Caregivers: Here's how payroll and taxes work

Updated

If you're a nanny or in-home caregiver who makes more than $2,100 a calendar year from a family, it means you're legally required to be on payroll. What does being on payroll mean, you may ask? It means taxes are withheld from your wages and you receive a pay stub every pay period.

 

Having a conversation with a potential employer about money can be awkward, but it's necessary to talk through gross wages, taxes and net pay so you can both budget accordingly and know exactly how much to expect in your bank account each week. The first thing, though, is to understand how it all works. Payroll functions a little differently for you versus the family, so it's important to understand the details as you move forward in negotiating your pay.

 

The basics of payroll for nannies and caregivers

When you're on payroll, you'll have taxes withheld from the amount of money you earn each week. The family will also pay additional taxes on top of what they pay you. This means that both you and them have to account for a separate weekly total when discussing how much youll be paid. Keep this in mind as youre doing research looking up the going hourly rate for caregivers in your area.

 

What you need to know about gross wages and net pay

Gross wages are the amount of money you earn before taxes are withheld. Your gross wage determines how much in taxes should be withheld from your pay and how much in taxes the family will have to pay. Once all the appropriate taxes have been deducted, the amount you are left with is called your net pay - also called take-home pay.

 

Sample payroll scenario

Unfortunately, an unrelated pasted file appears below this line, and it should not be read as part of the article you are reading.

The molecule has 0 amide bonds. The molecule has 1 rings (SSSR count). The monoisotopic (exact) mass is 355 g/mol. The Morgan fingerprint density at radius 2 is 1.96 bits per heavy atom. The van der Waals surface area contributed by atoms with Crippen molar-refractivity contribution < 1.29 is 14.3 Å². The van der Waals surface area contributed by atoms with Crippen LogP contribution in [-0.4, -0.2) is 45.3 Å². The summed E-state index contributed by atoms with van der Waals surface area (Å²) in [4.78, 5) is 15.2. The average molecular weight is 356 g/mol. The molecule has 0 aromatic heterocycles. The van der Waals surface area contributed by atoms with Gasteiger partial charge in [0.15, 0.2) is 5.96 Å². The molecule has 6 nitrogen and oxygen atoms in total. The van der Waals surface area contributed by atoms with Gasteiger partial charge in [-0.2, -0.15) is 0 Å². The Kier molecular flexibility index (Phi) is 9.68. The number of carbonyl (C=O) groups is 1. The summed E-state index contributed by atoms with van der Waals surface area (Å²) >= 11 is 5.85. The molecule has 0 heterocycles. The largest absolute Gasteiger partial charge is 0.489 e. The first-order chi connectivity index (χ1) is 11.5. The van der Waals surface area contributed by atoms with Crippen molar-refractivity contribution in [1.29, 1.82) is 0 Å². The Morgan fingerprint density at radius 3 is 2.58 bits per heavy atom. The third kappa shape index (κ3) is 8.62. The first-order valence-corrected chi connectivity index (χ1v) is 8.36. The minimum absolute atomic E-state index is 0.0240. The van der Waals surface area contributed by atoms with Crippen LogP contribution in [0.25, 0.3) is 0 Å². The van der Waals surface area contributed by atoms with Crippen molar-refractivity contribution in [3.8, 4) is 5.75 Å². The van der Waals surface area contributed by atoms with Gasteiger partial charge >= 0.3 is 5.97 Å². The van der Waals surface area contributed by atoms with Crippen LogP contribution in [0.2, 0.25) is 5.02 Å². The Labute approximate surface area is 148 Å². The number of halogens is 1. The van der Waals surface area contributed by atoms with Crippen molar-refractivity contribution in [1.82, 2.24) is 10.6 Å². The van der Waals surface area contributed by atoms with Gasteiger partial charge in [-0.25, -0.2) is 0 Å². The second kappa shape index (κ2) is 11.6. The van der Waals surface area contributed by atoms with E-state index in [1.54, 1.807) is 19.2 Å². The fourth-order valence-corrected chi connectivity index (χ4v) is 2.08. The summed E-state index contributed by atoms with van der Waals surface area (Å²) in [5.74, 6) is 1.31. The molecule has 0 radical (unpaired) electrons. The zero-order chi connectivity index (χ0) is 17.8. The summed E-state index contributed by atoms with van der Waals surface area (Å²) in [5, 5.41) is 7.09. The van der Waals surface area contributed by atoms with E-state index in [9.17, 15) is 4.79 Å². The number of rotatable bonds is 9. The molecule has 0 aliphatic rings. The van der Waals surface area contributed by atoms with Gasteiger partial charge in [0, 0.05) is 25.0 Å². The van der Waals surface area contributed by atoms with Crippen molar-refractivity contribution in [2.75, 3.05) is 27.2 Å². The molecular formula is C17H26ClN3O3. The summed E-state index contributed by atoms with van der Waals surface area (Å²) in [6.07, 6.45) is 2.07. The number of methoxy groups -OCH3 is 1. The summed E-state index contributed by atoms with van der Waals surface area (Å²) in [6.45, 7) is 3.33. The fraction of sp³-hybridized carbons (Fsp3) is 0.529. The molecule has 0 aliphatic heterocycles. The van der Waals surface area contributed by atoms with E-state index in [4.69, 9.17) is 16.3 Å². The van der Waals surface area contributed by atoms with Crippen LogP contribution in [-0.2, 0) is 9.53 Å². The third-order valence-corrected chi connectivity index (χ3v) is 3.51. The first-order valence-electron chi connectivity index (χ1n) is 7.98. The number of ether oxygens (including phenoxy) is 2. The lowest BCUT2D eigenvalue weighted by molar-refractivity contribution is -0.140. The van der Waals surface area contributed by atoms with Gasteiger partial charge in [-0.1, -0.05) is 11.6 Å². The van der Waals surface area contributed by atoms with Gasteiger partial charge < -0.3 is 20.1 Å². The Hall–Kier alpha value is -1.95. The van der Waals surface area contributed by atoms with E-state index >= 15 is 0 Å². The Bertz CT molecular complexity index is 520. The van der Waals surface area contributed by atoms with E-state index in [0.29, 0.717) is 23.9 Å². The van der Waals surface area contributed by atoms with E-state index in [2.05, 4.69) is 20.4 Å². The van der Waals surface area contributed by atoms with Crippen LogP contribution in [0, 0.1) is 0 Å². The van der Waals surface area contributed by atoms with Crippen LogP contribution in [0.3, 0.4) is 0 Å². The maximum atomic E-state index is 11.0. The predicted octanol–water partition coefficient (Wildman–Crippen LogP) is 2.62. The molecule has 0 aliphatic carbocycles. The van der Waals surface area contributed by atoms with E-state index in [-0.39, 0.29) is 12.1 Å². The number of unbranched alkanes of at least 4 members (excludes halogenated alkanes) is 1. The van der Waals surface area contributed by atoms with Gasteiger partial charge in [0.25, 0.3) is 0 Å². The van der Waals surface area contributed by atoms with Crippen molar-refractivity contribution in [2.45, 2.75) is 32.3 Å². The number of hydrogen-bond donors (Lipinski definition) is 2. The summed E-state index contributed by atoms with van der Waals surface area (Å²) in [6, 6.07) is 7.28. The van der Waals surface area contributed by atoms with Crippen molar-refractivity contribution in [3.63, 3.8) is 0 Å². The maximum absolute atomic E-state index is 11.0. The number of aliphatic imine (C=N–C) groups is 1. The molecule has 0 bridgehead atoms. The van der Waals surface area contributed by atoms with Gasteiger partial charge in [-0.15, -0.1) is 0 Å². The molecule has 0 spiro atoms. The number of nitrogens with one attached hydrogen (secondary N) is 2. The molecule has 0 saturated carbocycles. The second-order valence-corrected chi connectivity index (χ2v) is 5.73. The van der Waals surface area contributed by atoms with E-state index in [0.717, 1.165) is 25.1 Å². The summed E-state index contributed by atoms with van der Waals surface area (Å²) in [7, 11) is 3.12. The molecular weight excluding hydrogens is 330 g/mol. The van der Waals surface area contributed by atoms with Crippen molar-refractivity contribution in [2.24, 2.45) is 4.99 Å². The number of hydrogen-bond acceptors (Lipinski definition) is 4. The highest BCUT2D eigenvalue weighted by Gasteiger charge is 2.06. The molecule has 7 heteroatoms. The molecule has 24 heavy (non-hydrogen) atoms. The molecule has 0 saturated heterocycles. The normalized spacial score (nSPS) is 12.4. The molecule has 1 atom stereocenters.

Let's go through a sample payroll scenario to help clarify everything. Say you agree to work for a family for 40 hours per week at $12.50 per hour. Here's how your paycheck would look every week:

 

Gross Wages: 40 hours X $12.50/hr. = $500/week

Tax Withholdings (assuming single with 2 allowances on your W-4):

  • Social Security taxes: $31.00 (6.2% of your gross wages)

  • Medicare taxes: $7.25 (1.45% of your gross wages)

  • Federal income taxes: $37.00 (based on how you fill out your W-4)

  • State income taxes: $20.48 (based on how you fill out your state withholding form)

  • Total Tax Withholdings: $95.73

Net Pay: $404.27/week

 

Remember, there are some additional taxes to the family. They have to pay an equal amount of Social Security and Medicare taxes as well as unemployment insurance taxes. Based on your gross wages, the family would take on about $50 in additional taxes, which means it would really cost them about $550 each week to hire you.

 

Run a more specific payroll scenario for yourself to see exactly what your paycheck may be.

 

What happens to the taxes deducted?

In the example above, the tax withholdings of $95.73 each week is an approximate pre-payment against your year-end tax liability. The family will send these taxes throughout the year to the IRS and the state so you have a credit with them. When you file your personal income tax return, the credit will be applied, offsetting most if not all of your liability. If there was too little withheld from you, the IRS will ask you to pay more with your tax return. If too much was was withheld, you'll get a tax refund.

 

The benefits of paying taxes

Tax evasion is, of course, illegal, and you can face steep fines from the IRS for not paying your taxes. But aside from avoiding that trouble, there are other benefits too. When payroll is set up correctly, you'll have a traceable employment history that is necessary if you want to purchase a vehicle, apply for a loan, rent an apartment or buy a home. Additionally, you'll have access to unemployment benefits if you get laid off from your job. And when it's time to retire, you'll have credit built up with the Social Security Administration that they can use to determine how much in benefits youll receive during your golden years.

 

So when you think of payroll, don't necessarily think of it as a burden think of it as an investment into benefits you may need in the short and long term.

 

 

 

* The tax information contained in this article should not be used for any actual nanny relationship without the advice and guidance of a professional tax adviser who is familiar with all the relevant facts. The information contained herein is general in nature and is not intended as legal, tax or investment advice. Furthermore, the information contained herein may not be applicable to or suitable for your specific circumstances and may require consideration of other matters.